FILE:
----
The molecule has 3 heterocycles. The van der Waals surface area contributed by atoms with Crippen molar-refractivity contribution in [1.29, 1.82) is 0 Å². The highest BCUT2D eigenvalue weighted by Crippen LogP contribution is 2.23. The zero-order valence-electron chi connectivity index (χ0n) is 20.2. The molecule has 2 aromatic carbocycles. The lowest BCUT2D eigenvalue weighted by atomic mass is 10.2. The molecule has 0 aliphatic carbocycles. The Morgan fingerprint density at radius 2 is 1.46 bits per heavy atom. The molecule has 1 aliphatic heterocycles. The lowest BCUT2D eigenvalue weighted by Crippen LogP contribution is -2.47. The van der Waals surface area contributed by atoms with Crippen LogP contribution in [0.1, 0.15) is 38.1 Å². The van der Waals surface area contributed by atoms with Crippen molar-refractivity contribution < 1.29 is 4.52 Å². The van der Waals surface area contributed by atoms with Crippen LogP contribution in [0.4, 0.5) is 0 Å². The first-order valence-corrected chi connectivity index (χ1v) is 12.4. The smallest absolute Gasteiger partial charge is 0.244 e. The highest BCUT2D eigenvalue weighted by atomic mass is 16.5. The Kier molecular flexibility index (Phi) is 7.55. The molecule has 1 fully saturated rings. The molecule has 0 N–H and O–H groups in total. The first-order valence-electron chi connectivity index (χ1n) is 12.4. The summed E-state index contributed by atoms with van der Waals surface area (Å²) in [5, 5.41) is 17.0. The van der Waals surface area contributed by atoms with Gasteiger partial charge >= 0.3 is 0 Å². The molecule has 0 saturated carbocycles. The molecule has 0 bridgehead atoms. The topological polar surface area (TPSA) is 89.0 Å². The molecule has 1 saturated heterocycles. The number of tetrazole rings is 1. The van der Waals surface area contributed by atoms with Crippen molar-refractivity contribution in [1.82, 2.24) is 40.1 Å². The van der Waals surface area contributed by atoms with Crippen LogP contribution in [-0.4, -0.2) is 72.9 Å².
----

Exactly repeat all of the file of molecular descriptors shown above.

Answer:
The molecule has 3 heterocycles. The van der Waals surface area contributed by atoms with Crippen molar-refractivity contribution in [1.29, 1.82) is 0 Å². The highest BCUT2D eigenvalue weighted by Crippen LogP contribution is 2.23. The zero-order valence-electron chi connectivity index (χ0n) is 20.2. The molecule has 2 aromatic carbocycles. The lowest BCUT2D eigenvalue weighted by atomic mass is 10.2. The molecule has 0 aliphatic carbocycles. The Morgan fingerprint density at radius 2 is 1.46 bits per heavy atom. The molecule has 1 aliphatic heterocycles. The lowest BCUT2D eigenvalue weighted by Crippen LogP contribution is -2.47. The van der Waals surface area contributed by atoms with Crippen LogP contribution in [0.1, 0.15) is 38.1 Å². The van der Waals surface area contributed by atoms with Crippen molar-refractivity contribution < 1.29 is 4.52 Å². The van der Waals surface area contributed by atoms with Crippen LogP contribution in [0.4, 0.5) is 0 Å². The first-order valence-corrected chi connectivity index (χ1v) is 12.4. The smallest absolute Gasteiger partial charge is 0.244 e. The highest BCUT2D eigenvalue weighted by atomic mass is 16.5. The Kier molecular flexibility index (Phi) is 7.55. The molecule has 1 fully saturated rings. The molecule has 0 N–H and O–H groups in total. The first-order valence-electron chi connectivity index (χ1n) is 12.4. The summed E-state index contributed by atoms with van der Waals surface area (Å²) in [5, 5.41) is 17.0. The van der Waals surface area contributed by atoms with Gasteiger partial charge >= 0.3 is 0 Å². The molecule has 0 saturated carbocycles. The molecule has 0 bridgehead atoms. The topological polar surface area (TPSA) is 89.0 Å². The molecule has 1 saturated heterocycles. The number of tetrazole rings is 1. The van der Waals surface area contributed by atoms with Crippen molar-refractivity contribution in [1.82, 2.24) is 40.1 Å². The van der Waals surface area contributed by atoms with Crippen LogP contribution in [-0.4, -0.2) is 72.9 Å².